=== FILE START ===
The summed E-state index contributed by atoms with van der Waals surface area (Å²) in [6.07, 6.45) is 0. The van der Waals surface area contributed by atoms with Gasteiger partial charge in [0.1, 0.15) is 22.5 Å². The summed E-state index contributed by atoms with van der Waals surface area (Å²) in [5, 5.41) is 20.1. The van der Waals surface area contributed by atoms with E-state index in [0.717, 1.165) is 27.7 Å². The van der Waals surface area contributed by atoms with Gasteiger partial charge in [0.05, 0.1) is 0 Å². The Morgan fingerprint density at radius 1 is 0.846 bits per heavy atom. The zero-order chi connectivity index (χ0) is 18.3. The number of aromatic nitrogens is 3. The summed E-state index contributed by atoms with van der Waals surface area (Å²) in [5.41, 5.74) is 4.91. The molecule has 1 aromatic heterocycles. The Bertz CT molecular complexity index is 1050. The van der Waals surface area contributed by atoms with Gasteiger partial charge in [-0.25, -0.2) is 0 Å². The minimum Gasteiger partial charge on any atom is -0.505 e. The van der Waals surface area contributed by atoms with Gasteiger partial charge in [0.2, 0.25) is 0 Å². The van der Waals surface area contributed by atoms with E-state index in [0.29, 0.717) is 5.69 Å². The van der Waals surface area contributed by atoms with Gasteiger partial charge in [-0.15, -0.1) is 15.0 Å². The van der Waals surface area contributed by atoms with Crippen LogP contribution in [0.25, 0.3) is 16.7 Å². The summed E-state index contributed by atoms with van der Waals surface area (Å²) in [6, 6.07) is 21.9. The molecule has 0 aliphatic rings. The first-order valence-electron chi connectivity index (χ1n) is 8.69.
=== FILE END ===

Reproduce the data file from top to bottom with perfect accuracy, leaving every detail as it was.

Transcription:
The summed E-state index contributed by atoms with van der Waals surface area (Å²) in [6.07, 6.45) is 0. The van der Waals surface area contributed by atoms with Gasteiger partial charge in [0.1, 0.15) is 22.5 Å². The summed E-state index contributed by atoms with van der Waals surface area (Å²) in [5, 5.41) is 20.1. The van der Waals surface area contributed by atoms with E-state index in [0.717, 1.165) is 27.7 Å². The van der Waals surface area contributed by atoms with Gasteiger partial charge in [0.05, 0.1) is 0 Å². The Morgan fingerprint density at radius 1 is 0.846 bits per heavy atom. The zero-order chi connectivity index (χ0) is 18.3. The number of aromatic nitrogens is 3. The summed E-state index contributed by atoms with van der Waals surface area (Å²) in [5.41, 5.74) is 4.91. The molecule has 1 aromatic heterocycles. The Bertz CT molecular complexity index is 1050. The van der Waals surface area contributed by atoms with Gasteiger partial charge in [-0.25, -0.2) is 0 Å². The minimum Gasteiger partial charge on any atom is -0.505 e. The van der Waals surface area contributed by atoms with Gasteiger partial charge in [0.2, 0.25) is 0 Å². The van der Waals surface area contributed by atoms with E-state index in [0.29, 0.717) is 5.69 Å². The van der Waals surface area contributed by atoms with Gasteiger partial charge in [-0.15, -0.1) is 15.0 Å². The van der Waals surface area contributed by atoms with Crippen LogP contribution in [0.25, 0.3) is 16.7 Å². The summed E-state index contributed by atoms with van der Waals surface area (Å²) in [6, 6.07) is 21.9. The molecule has 0 aliphatic rings. The first-order valence-electron chi connectivity index (χ1n) is 8.69.